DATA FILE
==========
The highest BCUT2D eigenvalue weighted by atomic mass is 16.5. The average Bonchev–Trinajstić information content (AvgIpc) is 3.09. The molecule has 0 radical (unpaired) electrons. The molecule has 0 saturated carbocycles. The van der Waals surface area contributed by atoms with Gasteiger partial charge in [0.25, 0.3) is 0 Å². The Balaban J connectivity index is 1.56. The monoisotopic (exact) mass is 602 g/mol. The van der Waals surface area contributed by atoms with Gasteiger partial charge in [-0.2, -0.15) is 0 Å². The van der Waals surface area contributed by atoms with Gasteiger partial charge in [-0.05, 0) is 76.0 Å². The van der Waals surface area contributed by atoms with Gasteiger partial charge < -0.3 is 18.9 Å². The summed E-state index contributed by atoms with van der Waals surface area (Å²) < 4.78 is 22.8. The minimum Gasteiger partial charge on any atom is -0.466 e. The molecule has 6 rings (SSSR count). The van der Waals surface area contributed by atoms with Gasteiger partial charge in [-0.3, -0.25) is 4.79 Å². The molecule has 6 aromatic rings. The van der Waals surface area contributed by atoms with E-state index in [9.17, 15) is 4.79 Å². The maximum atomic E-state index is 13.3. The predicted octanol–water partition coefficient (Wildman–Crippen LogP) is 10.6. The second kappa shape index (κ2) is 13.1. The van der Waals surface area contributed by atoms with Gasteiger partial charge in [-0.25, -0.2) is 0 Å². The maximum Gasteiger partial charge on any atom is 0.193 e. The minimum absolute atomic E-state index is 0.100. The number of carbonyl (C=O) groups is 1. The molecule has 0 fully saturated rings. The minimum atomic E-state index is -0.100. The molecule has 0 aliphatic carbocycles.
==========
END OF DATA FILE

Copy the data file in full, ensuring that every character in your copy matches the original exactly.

The highest BCUT2D eigenvalue weighted by atomic mass is 16.5. The average Bonchev–Trinajstić information content (AvgIpc) is 3.09. The molecule has 0 radical (unpaired) electrons. The molecule has 0 saturated carbocycles. The van der Waals surface area contributed by atoms with Gasteiger partial charge in [0.25, 0.3) is 0 Å². The Balaban J connectivity index is 1.56. The monoisotopic (exact) mass is 602 g/mol. The van der Waals surface area contributed by atoms with Gasteiger partial charge in [-0.2, -0.15) is 0 Å². The van der Waals surface area contributed by atoms with Gasteiger partial charge in [-0.05, 0) is 76.0 Å². The van der Waals surface area contributed by atoms with Gasteiger partial charge < -0.3 is 18.9 Å². The summed E-state index contributed by atoms with van der Waals surface area (Å²) < 4.78 is 22.8. The minimum Gasteiger partial charge on any atom is -0.466 e. The molecule has 6 rings (SSSR count). The van der Waals surface area contributed by atoms with Gasteiger partial charge in [-0.3, -0.25) is 4.79 Å². The molecule has 6 aromatic rings. The van der Waals surface area contributed by atoms with E-state index in [9.17, 15) is 4.79 Å². The maximum atomic E-state index is 13.3. The predicted octanol–water partition coefficient (Wildman–Crippen LogP) is 10.6. The second kappa shape index (κ2) is 13.1. The van der Waals surface area contributed by atoms with Gasteiger partial charge in [-0.25, -0.2) is 0 Å². The maximum Gasteiger partial charge on any atom is 0.193 e. The minimum absolute atomic E-state index is 0.100. The number of carbonyl (C=O) groups is 1. The molecule has 0 fully saturated rings. The minimum atomic E-state index is -0.100. The molecule has 0 aliphatic carbocycles.